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Where is the industry going?

I am trying to get an idea of where this industry is going so that I can plan what I am going to do next, what language to look at next etc.
If you look at all the news sites and magazines you'll read all the marketing departments gumph, like .net is the best no Java is best, web services are the next best thing and going to change everything we do. So I thought to get a clearer (marketing free) view I'd ask here.

WHere do you think the software industry and the web industry going, what's going to be big, is .net all that or is Java going to rule now it's going to be bundled with XP, are we going to be unemployed for years to come, so hopefully you guys can give me a clearer picture as long as your not all marketing guys using this forum as a place to spread your message.


stephen adams
Wednesday, January 29, 2003

It is a bit like the stock market: If we all knew where the industry was moving in terms of lucrative software opportunities, we would all go there and ruin the opportunity by over supply.

With this in mind I advice you to specialize in Java ;-).

Just me (Sir to you)
Wednesday, January 29, 2003

Well, it so happens that I DO know where the industry is going, but I would prefer that the rest of you not follow me there.

So I'm afraid I can't tell you.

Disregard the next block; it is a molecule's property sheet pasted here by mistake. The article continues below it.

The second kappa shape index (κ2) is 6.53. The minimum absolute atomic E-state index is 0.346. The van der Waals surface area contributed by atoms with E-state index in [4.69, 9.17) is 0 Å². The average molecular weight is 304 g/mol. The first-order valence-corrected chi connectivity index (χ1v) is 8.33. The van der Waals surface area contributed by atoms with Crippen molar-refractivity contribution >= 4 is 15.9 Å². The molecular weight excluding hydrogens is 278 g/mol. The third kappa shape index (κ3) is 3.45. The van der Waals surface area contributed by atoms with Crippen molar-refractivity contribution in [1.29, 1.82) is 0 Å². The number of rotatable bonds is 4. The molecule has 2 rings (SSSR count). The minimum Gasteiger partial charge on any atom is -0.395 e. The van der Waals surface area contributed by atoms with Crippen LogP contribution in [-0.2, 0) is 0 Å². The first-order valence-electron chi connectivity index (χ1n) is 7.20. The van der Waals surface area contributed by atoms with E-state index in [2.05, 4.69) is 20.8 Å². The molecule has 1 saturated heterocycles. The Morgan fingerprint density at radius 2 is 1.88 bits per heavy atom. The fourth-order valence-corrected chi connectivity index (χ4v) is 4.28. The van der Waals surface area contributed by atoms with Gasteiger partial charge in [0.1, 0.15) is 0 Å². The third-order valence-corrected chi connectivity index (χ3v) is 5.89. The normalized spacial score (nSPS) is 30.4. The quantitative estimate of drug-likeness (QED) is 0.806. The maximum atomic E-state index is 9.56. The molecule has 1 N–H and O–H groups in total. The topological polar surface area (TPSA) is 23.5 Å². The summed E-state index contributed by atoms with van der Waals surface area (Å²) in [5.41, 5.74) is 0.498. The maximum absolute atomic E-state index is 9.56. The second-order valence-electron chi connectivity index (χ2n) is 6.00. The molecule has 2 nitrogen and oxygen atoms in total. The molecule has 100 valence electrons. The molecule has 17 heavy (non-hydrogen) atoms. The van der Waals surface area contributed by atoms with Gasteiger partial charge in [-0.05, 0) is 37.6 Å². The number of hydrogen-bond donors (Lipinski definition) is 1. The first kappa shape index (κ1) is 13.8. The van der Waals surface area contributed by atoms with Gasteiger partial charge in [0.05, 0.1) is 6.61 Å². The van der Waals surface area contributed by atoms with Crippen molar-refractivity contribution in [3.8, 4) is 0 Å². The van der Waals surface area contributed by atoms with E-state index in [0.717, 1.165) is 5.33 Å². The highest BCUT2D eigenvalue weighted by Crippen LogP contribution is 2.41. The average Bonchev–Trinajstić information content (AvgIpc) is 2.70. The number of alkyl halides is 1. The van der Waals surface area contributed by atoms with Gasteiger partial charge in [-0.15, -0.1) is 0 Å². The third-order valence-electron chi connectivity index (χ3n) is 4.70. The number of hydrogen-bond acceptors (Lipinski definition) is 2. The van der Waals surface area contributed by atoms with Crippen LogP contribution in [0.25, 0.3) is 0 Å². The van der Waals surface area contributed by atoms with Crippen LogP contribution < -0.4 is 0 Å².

Wednesday, January 29, 2003

Since Im not a coder by profession anymore I shall dare to speculate a bit.

Database driven apps will continue to be a big deal.

.Net will become a big thing and a lucrative market. To much is riding on it. It wont kill Java in the forseable future though. Considering the work that is being done on Mono and the advantages it could bring to nix developers, the .Net API would probably survive even if MS gives up on the entire thing. Not that they will.

Java will still be a reasonably safe bet for a long time simply because there is such a huge amount of systems out there already.

The demand for simpler webapp development will continue to drop. PHP and ASP are simple enough to make it a passtime for huge quatities of geeky kids and a great many pro developers have web dev as a sideline or complemetary skill.
The result is often not 100% quality but nobody cares if the price is right.

Eric DeBois
Wednesday, January 29, 2003

I don't think there will be one technology that is going to overtake the rest.  Java will be around for a long time.  .NET use will increase.  I expect ASP.NET to become more and more popular.  I think a lot of new windows apps will be created using .NET.
  Other than .NET I don't think there will be any major new concepts to learn.  As for employment, I have no worries.  There will always be a need for good developers to think up and implement new stuff, and fix stuff that bad developers made.  Just make sure you are one of the good ones.

Wednesday, January 29, 2003